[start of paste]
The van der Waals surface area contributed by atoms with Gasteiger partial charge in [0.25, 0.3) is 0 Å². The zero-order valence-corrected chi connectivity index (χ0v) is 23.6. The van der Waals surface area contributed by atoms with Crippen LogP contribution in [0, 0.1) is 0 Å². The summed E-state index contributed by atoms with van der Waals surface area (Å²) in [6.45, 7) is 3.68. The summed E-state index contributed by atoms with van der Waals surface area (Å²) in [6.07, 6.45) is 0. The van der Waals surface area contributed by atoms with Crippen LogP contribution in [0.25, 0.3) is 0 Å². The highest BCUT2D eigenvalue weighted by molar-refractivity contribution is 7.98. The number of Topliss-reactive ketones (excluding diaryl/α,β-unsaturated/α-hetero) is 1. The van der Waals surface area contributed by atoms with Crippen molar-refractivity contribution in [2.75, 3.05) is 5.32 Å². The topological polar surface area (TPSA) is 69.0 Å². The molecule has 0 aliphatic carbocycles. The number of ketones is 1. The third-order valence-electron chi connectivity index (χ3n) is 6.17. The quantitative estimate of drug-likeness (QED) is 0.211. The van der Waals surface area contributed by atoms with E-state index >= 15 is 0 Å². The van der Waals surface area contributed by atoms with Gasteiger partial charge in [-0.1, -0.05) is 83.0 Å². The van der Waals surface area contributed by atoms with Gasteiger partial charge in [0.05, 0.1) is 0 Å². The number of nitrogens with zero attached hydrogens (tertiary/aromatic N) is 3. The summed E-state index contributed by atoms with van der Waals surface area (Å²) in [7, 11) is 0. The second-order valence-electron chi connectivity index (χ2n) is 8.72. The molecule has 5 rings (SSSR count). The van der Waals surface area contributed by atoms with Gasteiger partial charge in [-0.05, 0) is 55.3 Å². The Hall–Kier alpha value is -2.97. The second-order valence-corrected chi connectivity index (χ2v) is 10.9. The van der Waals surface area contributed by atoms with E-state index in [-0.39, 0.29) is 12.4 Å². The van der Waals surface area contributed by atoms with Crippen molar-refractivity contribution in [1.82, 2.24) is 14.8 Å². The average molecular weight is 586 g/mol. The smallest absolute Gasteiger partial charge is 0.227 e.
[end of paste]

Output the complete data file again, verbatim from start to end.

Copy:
The van der Waals surface area contributed by atoms with Gasteiger partial charge in [0.25, 0.3) is 0 Å². The zero-order valence-corrected chi connectivity index (χ0v) is 23.6. The van der Waals surface area contributed by atoms with Crippen LogP contribution in [0, 0.1) is 0 Å². The summed E-state index contributed by atoms with van der Waals surface area (Å²) in [6.45, 7) is 3.68. The summed E-state index contributed by atoms with van der Waals surface area (Å²) in [6.07, 6.45) is 0. The van der Waals surface area contributed by atoms with Crippen LogP contribution in [0.25, 0.3) is 0 Å². The highest BCUT2D eigenvalue weighted by molar-refractivity contribution is 7.98. The number of Topliss-reactive ketones (excluding diaryl/α,β-unsaturated/α-hetero) is 1. The van der Waals surface area contributed by atoms with Crippen molar-refractivity contribution in [2.75, 3.05) is 5.32 Å². The topological polar surface area (TPSA) is 69.0 Å². The molecule has 0 aliphatic carbocycles. The number of ketones is 1. The third-order valence-electron chi connectivity index (χ3n) is 6.17. The quantitative estimate of drug-likeness (QED) is 0.211. The van der Waals surface area contributed by atoms with E-state index >= 15 is 0 Å². The van der Waals surface area contributed by atoms with Gasteiger partial charge in [-0.1, -0.05) is 83.0 Å². The van der Waals surface area contributed by atoms with Gasteiger partial charge in [0.05, 0.1) is 0 Å². The number of nitrogens with zero attached hydrogens (tertiary/aromatic N) is 3. The summed E-state index contributed by atoms with van der Waals surface area (Å²) in [7, 11) is 0. The second-order valence-electron chi connectivity index (χ2n) is 8.72. The molecule has 5 rings (SSSR count). The van der Waals surface area contributed by atoms with Gasteiger partial charge in [-0.05, 0) is 55.3 Å². The Hall–Kier alpha value is -2.97. The second-order valence-corrected chi connectivity index (χ2v) is 10.9. The van der Waals surface area contributed by atoms with E-state index in [-0.39, 0.29) is 12.4 Å². The van der Waals surface area contributed by atoms with Crippen molar-refractivity contribution in [1.82, 2.24) is 14.8 Å². The average molecular weight is 586 g/mol. The smallest absolute Gasteiger partial charge is 0.227 e.